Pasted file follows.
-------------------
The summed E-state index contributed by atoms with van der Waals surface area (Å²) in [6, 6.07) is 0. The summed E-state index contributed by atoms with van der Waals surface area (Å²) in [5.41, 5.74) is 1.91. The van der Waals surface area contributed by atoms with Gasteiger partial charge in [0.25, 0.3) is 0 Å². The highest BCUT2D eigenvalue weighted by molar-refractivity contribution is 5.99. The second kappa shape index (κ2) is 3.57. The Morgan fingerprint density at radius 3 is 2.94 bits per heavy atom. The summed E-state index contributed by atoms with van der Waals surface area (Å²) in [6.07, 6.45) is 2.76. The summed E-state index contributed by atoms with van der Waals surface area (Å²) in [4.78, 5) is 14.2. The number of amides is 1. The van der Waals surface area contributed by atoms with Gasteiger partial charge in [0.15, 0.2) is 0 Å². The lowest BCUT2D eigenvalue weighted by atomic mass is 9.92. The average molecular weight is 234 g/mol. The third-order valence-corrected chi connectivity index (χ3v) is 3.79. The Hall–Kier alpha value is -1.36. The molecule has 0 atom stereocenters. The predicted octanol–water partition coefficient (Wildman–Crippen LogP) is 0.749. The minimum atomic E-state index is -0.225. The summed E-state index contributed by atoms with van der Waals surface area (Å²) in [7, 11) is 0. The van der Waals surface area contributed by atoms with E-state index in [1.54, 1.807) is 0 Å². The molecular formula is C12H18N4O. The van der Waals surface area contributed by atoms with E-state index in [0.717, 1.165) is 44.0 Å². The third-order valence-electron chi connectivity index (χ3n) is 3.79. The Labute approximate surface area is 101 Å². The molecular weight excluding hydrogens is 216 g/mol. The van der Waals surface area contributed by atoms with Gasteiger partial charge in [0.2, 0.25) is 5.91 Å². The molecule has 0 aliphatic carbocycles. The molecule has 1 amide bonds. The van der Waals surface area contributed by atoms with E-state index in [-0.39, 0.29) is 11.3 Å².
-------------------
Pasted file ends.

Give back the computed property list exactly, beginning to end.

The summed E-state index contributed by atoms with van der Waals surface area (Å²) in [6, 6.07) is 0. The summed E-state index contributed by atoms with van der Waals surface area (Å²) in [5.41, 5.74) is 1.91. The van der Waals surface area contributed by atoms with Gasteiger partial charge in [0.25, 0.3) is 0 Å². The highest BCUT2D eigenvalue weighted by molar-refractivity contribution is 5.99. The second kappa shape index (κ2) is 3.57. The Morgan fingerprint density at radius 3 is 2.94 bits per heavy atom. The summed E-state index contributed by atoms with van der Waals surface area (Å²) in [6.07, 6.45) is 2.76. The summed E-state index contributed by atoms with van der Waals surface area (Å²) in [4.78, 5) is 14.2. The number of amides is 1. The van der Waals surface area contributed by atoms with Gasteiger partial charge in [0.15, 0.2) is 0 Å². The lowest BCUT2D eigenvalue weighted by atomic mass is 9.92. The average molecular weight is 234 g/mol. The third-order valence-corrected chi connectivity index (χ3v) is 3.79. The Hall–Kier alpha value is -1.36. The molecule has 0 atom stereocenters. The predicted octanol–water partition coefficient (Wildman–Crippen LogP) is 0.749. The minimum atomic E-state index is -0.225. The summed E-state index contributed by atoms with van der Waals surface area (Å²) in [7, 11) is 0. The van der Waals surface area contributed by atoms with E-state index in [1.54, 1.807) is 0 Å². The molecular formula is C12H18N4O. The van der Waals surface area contributed by atoms with E-state index in [0.717, 1.165) is 44.0 Å². The third-order valence-electron chi connectivity index (χ3n) is 3.79. The Labute approximate surface area is 101 Å². The molecular weight excluding hydrogens is 216 g/mol. The van der Waals surface area contributed by atoms with Gasteiger partial charge in [0.2, 0.25) is 5.91 Å². The molecule has 0 aliphatic carbocycles. The molecule has 1 amide bonds. The van der Waals surface area contributed by atoms with E-state index in [-0.39, 0.29) is 11.3 Å².